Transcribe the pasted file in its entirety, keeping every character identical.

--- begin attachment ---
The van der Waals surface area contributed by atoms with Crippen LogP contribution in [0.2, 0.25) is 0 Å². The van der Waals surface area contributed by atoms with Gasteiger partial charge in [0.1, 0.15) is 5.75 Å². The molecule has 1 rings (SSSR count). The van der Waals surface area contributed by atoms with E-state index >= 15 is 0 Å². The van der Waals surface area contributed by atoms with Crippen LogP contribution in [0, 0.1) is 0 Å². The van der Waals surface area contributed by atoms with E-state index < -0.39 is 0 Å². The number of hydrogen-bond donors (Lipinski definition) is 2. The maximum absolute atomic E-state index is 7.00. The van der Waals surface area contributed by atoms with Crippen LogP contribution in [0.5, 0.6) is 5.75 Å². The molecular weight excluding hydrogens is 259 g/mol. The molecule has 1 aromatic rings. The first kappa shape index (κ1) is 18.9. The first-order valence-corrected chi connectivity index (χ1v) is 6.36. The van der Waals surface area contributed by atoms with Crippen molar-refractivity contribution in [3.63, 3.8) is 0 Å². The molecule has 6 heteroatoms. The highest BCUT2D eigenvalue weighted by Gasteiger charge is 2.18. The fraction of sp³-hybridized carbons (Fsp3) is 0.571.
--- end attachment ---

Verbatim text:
The van der Waals surface area contributed by atoms with Crippen LogP contribution in [0.2, 0.25) is 0 Å². The van der Waals surface area contributed by atoms with Gasteiger partial charge in [0.1, 0.15) is 5.75 Å². The molecule has 1 rings (SSSR count). The van der Waals surface area contributed by atoms with E-state index >= 15 is 0 Å². The van der Waals surface area contributed by atoms with Crippen LogP contribution in [0, 0.1) is 0 Å². The van der Waals surface area contributed by atoms with E-state index < -0.39 is 0 Å². The number of hydrogen-bond donors (Lipinski definition) is 2. The maximum absolute atomic E-state index is 7.00. The van der Waals surface area contributed by atoms with Crippen LogP contribution in [0.5, 0.6) is 5.75 Å². The molecular weight excluding hydrogens is 259 g/mol. The molecule has 1 aromatic rings. The first kappa shape index (κ1) is 18.9. The first-order valence-corrected chi connectivity index (χ1v) is 6.36. The van der Waals surface area contributed by atoms with Crippen molar-refractivity contribution in [3.63, 3.8) is 0 Å². The molecule has 6 heteroatoms. The highest BCUT2D eigenvalue weighted by Gasteiger charge is 2.18. The fraction of sp³-hybridized carbons (Fsp3) is 0.571.